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Cavalcade of Risk #54

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If only managing risk were as easy as playing a game, we’d all be experts and life would be safe and predictable. Unfortunately, risk comes in all shapes, colors and sizes, so we must always be diligent in our management of it. But, if we ever need a diversion, the Parker Brothers’ classic is always there. :)

Health/Medical

Investing

Not Investing (Real Estate, Insurance, etc.)

  • NtJS presents Some Advice To a Friend about a recent business proposal he received. “My friend had been hit with a business proposal by some colleagues. It didn’t sound like a terrible deal – no pyramids, or get rich quick deals. The ones who had proposed it had a well thought out plan. They had run the proposal past lawyers and industry professionals and had gotten the thumbs up from everyone. The real details aren’t important here, but there were a couple that set off the alarms in my head.”
  • Henry Stern, LUTCF, CBC presents Biting the Hand That Feeds (An Update) posted at InsureBlog. “Just last week, we learned that the MVNHS© had successfully killed off another beneficiary (citizen) via the clever method of denying that “free health care” that we’ve heard so much about. Never fear though, dear Brits…”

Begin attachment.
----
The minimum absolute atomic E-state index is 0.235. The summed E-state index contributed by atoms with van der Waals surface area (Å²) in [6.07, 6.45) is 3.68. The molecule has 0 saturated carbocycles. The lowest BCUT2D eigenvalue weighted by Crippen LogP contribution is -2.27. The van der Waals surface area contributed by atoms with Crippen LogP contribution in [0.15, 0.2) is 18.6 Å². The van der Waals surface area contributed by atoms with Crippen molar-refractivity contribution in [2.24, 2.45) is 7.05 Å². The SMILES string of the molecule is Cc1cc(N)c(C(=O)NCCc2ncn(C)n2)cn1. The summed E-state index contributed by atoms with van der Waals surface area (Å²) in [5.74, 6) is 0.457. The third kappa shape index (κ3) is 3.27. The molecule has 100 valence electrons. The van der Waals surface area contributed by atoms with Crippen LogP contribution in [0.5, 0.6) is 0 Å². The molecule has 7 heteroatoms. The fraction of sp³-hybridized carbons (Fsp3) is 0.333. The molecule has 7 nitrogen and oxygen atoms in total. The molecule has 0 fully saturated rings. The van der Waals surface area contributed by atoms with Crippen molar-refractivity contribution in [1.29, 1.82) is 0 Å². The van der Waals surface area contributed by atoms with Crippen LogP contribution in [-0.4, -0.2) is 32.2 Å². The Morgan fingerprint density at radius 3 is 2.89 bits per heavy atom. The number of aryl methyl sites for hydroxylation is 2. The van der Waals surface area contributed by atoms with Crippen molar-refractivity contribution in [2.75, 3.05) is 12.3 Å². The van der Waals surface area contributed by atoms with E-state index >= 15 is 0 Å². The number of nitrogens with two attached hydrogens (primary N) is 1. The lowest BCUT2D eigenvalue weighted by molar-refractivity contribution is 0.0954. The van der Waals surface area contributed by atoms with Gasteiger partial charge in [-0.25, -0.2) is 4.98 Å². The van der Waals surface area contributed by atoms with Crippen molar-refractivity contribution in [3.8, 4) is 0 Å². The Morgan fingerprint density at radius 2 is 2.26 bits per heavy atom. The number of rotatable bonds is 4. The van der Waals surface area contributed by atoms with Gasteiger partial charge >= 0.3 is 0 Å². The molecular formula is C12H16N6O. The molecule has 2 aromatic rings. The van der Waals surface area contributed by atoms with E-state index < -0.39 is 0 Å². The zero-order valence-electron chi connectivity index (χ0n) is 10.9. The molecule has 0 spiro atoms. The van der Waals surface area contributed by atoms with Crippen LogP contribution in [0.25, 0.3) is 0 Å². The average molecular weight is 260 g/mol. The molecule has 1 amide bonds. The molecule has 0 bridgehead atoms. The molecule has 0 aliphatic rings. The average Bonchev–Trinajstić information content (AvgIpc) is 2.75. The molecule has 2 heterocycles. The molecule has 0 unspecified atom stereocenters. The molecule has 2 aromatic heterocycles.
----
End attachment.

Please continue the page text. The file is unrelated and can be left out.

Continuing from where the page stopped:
• Dan Melson presents Why You Want The Lender to Assume Pricing Risk posted at Searchlight Crusade. “By forcing the lender to assume pricing risk, you are far more likely to end up with a better loan out of the process, because they have to tell you about the real costs and the real rate that they have reason to believe you will qualify for. If they don’t, the difference comes out of their pocket, not yours, whereas in any other pricing scheme, who do you think is going to get stuck for the difference? For this reason, I’ll recommend any guarantee that forces the lender to assume pricing risk over any loan quote that does not.”
  • Jason Shafrin presents Mandatory Seat Belt laws posted at Healthcare Economist. It’s Jason’s contention that we shouldn’t have mandatory seat belt laws because it draws enforcement resources from other tasks, which I disagree. I think that if someone were to do a study, they’d find that police rarely stop drivers only because they are not wearing seat belts. It’s usually for something else (speeding, broken lights) and then an additional citation for the lack seat belt use.
  • Louise of Colorado Health Insurance Insider writes “What Drives Health Insurance Premiums.” Health care is a necessity. And the health care industry is very aware of that fact. If money is tight, you might forego buying a new car or going out to dinner. But if you’re on kidney dialysis, and taking a handful of medications with every meal, you don’t really have a choice about whether to continue your treatment when the budget is lean.
  • Over at the 3Gen blog, Jenna wonders of new grads run an increased risk of job burnout.
  • Blogging at ISACA Sacramento, M.P. Schmidt disses federal government efforts at IT risk management.

The next Cavalcade of Risk will be hosted by Colorado Health Insurance Insider on July 2nd, please get your entries in as soon as you can!

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3 Responses to “Cavalcade of Risk #54”

  1. hgstern says:

    Great job, Jim!

    Thaks for hosting this week’s Cav!!
     

  2. Thanks for hosting Jim! I was pleasantly surprised to find you as the host here. :)

  3. mark says:

    Thanks for hosting!


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